This is a retrospective, observational study designed to assess the effect of a CDSS on congruence of antibiotics prescribing with widely endorsed ARI treatment guidelines [6]. The study period ranged from January 2002 to December 2006. The CDSS intervention started in January 2003 at the Veterans Affairs (VA) Maryland Health Care System and continued through the end of the study period. The VA Salt Lake City Health Care System served as a control site. The CDSS targeted azithromycin and gatifloxacin, which had been the most frequently prescribed antibiotics in outpatients with uncomplicated ARI at the intervention site. All other outpatient antibiotics remained unrestricted.

Ethics Statement

The Institutional Review Boards of the participating VA health systems, the University of Maryland and the University of Utah, approved the study. The study was granted a waiver of consent as risks were limited to information confidentiality and it involved a large number of participants.

Description of the Intervention

Setting and process engineering.

The CDSS intervention was part of a larger quality improvement initiative that targeted 26 medications and was used by at least 1379 unique providers during the study period. The CDSS: 1) deployed drug-specific guideline recommendations as clickable choices during order entry; 2) mined the electronic medical record (EMR) for patient/context specific information; and 3) based on what the provider had clicked on, issued a note documenting the rationale for drug use. The providers could then accept or modify this note before committing it to the EMR. The presence of this note was verified by pharmacy, but its content was not routinely audited.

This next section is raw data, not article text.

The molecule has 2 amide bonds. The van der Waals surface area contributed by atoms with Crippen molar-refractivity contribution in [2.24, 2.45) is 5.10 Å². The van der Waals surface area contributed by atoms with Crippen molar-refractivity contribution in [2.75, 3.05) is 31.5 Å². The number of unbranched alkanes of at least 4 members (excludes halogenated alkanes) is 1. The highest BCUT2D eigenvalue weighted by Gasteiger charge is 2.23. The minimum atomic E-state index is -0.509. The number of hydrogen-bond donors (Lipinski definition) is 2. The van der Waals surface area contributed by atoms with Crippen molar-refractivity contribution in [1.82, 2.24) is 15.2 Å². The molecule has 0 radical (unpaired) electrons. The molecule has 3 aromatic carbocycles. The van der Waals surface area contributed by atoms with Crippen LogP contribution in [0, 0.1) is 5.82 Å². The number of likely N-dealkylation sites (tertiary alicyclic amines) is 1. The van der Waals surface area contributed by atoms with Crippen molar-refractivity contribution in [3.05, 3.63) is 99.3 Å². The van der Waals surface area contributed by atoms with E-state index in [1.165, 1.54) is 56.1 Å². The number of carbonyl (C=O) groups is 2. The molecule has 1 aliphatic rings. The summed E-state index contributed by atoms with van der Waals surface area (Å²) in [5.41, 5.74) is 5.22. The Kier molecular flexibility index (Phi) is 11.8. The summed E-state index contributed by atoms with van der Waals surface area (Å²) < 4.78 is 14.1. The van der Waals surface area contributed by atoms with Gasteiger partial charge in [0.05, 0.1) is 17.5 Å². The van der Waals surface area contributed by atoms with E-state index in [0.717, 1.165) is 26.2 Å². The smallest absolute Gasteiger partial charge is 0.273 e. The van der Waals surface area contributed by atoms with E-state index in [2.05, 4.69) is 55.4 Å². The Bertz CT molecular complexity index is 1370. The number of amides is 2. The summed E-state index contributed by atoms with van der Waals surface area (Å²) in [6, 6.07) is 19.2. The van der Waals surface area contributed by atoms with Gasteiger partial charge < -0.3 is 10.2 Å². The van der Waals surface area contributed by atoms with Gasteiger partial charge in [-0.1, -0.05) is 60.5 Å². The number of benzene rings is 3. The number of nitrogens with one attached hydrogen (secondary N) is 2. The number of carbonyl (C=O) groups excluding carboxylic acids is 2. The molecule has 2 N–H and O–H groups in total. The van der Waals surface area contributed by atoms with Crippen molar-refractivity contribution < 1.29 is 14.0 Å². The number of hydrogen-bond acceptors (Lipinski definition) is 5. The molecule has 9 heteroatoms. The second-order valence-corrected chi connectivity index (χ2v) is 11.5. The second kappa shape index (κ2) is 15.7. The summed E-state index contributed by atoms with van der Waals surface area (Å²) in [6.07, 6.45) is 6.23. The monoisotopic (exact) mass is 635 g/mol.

Antibiotics CDSS.

The azithromycin and gatifloxacin CDSS included treatment paths for the following diseases: community-acquired pneumonia, acute bronchitis, acute sinusitis, non-specific upper respiratory infection (URI) and exacerbations of chronic obstructive pulmonary disease (COPD). An “Other” path provided access to either drug for provider-supplied indications.